The Visitation of the Blessed Virgin Mary

In Visitatione Beatae Mariae Virginis
The Visitation of the Blessed Virgin Mary

Mass with Gregorian Chant

31 May 2006 (Wed)
7.30 pm

Chapel (3rd Floor Parish Building)
Church of Sts Peter and Paul
222 Queen Street

Parallel Latin-English translation provided

Schola Cantorum Sancti Gregorii Magni
Archdiocesan Liturgical Music Committee

Novena Dilemma

by Ian Finian Heng, on his blog
3 March 2006

If you go to Novena on Saturdays, you will find that on your way from the MRT to the church, there are many hawkers along the way. And when I say 'hawkers', I do not mean the ones who sell food. Instead, they sell other items.

You must be thinking, 'What hawkers? I thought there were only beggars?' But you see, these people are not begging for money. They are providing a service. At least, this is the way I see it.

Typically, the moment you leave the MRT station, the entrances are noticeably infested with dozens of students carrying tin cans for flag day. As you go up the escalator and exit the glass door, there is a man on a wheelchair selling Big Sweep tickets. Just before the newspaper stand is a busker who plays the guitar.

Along the path can be found can-carrying students. There is this blind man who peddles tissue. 4 for a dollar. He sings Marian hymns while hawking his wares. So he's like holding the nightstick in his left hand and holding some plastic packets in his right, while singing 'I hear the bells, of Mary's Ave ringing. Joy to my heart, like angels' voices singing..'

Towards the bus stop can be found more innocent students. On a bad day, you can see some commercial entities who carry charity work for commission. You know, those guys who ask 10 dollars for a ticket? Capitalistic bastards.

At the foot of the staircase is another blind man with a middle aged woman, presumably his wife. Formerly he used to sell Tai Sun Peanuts (2 packets for a dollar), but now he sells pens. The lady carries a NYP Open House 2006 paper bag. Last Saturday I didn't see the man and his wife. Instead there was a new arrival; a middle aged woman peddling tissue. 4 for a dollar.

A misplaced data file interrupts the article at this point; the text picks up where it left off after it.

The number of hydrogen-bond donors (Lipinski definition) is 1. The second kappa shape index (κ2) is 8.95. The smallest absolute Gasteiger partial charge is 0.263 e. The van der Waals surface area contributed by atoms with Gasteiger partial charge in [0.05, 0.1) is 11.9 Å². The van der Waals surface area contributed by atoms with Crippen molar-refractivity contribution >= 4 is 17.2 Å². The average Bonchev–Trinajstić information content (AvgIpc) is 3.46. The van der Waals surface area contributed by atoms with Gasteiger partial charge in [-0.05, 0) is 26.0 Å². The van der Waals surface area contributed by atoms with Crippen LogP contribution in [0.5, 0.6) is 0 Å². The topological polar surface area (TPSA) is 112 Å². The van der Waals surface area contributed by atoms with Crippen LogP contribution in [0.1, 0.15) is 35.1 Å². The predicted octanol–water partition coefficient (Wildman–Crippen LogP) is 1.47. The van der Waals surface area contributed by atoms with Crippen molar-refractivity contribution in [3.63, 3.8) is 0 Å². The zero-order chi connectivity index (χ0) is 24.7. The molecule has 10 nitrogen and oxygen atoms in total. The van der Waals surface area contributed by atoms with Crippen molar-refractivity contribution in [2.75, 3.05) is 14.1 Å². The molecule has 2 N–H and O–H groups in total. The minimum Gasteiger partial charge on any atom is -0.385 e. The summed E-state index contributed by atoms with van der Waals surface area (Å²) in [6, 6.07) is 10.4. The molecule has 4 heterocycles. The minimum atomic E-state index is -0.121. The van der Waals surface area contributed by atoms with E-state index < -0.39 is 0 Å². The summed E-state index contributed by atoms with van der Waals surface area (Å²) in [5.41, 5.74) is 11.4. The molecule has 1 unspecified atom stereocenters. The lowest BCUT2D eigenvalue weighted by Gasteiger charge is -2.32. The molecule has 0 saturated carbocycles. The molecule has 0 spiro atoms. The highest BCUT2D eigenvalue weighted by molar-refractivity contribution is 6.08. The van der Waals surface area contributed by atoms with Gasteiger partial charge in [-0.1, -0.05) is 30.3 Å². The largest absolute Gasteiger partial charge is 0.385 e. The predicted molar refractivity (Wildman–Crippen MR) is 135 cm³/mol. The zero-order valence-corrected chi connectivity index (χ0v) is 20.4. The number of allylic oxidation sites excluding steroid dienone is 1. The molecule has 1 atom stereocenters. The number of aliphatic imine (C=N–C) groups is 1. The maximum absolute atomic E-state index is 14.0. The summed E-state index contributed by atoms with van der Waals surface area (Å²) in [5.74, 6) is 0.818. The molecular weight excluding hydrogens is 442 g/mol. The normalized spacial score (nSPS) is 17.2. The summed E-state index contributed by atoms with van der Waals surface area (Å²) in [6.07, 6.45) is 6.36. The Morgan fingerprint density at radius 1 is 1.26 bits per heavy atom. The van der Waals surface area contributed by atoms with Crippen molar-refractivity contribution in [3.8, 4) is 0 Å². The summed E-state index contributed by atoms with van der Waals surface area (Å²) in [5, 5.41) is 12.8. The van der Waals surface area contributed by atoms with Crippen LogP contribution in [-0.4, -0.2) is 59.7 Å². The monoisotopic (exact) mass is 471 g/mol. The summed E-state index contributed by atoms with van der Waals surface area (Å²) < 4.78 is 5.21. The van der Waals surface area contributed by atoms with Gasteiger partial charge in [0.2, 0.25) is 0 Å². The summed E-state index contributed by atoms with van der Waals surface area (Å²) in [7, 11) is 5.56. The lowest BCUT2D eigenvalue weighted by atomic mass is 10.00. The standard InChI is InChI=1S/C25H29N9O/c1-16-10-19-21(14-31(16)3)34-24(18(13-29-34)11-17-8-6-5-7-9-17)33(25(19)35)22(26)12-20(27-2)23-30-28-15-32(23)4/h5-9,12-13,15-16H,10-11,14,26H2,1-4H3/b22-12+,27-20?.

After you go up the staircase, there will be another middle aged woman along the path. She has white hair and glasses. She sells tissue, 4 for a dollar. Pleas sound out from her, 'Please help me, please help me.' On some days she gives you more packets at the same price.

What is the problem now? We have 1 big sweep man, 1 busker, 3 tissue sellers, 1 peanut/pen man and wife, X number of flag day students, Y number of con jobbing money hijacking profiteers.

Are you going to help all of them? Ok, its all right not to pay the busker if you think his music sucks or his strumming is lousy. It's also all right not to entertain the machiavellians. We can also assume that we will only donate to one lucky student, most likely the convent girl with the shortest skirt. So that leaves us with 1 big sweep man, 3 tissue sellers, 1 peanut/pen couple, 1 flag day student.

Are you going to buy 12 packets of tissues, big sweep tickets, peanuts or writing instruments, things which you don't really need? Yet if you help them they will be so thankful.

What a dilemma.

Liturgy of the Hours in Latin - 7th Sunday of Easter

Liturgy of the Hours
Vespers and Compline

7th Sunday of Easter

Sung in Latin

Sunday, 28 May 2006
8 pm to 9 pm
Adoration Room
Church of Sts Peter and Paul

Parallel Latin-English translations provided

Schola Cantorum Sancti Gregorii Magni
Archdiocesan Liturgical Music Committee

Contraception, Why Not?

I found this very interesting article after browsing around after reading Daniel's post. It's VERY long, but in my opinion Dr Smith explains very well the Church's stand on the use of contraception. But, as she answered in the Q&A, I find it sad that "studies show that only 35% of Catholic priests support the Church's teaching on this. I've seen as high as 47%. I expect it's as low as 35% or lower." As the writer from Daniel's post says: "Instead of looking at an issue like contraception and wondering if what the Church taught were true, I had the attitude that I accepted this doctrine as true and that I needed to learn why it was true." I sincerely feel that this lacks in many of the Catholics throughout the world now - the trust and willingness to accept the Church's doctrine first of all and to learn why it is true, if ever we do not understand the Church's stand. And even then, we usually stop our reasoning at the primary meaning of the text, and not at the deep underlying meaning of what has been written.. if we ever read what has been written in the first instance..
PS: There is an external link to the acticle

Liturgical Anonymous

The Curt Jester has a cute article on liturgical abusers

Here's an excerpt:

The first step on the way to authentic liturgical recovery is of course to admit you have a problem. Many liturgical addicts deny they have a problem and will often brow beat those who complain about their "little changes" to make the liturgy more relevant and more oriented to the people. Denial is very common and when challenged to explain why all the attempts at opening the Mass to the people results mainly in declining Mass attendance will just complain that the pew sitters just don't get it.


- Daniel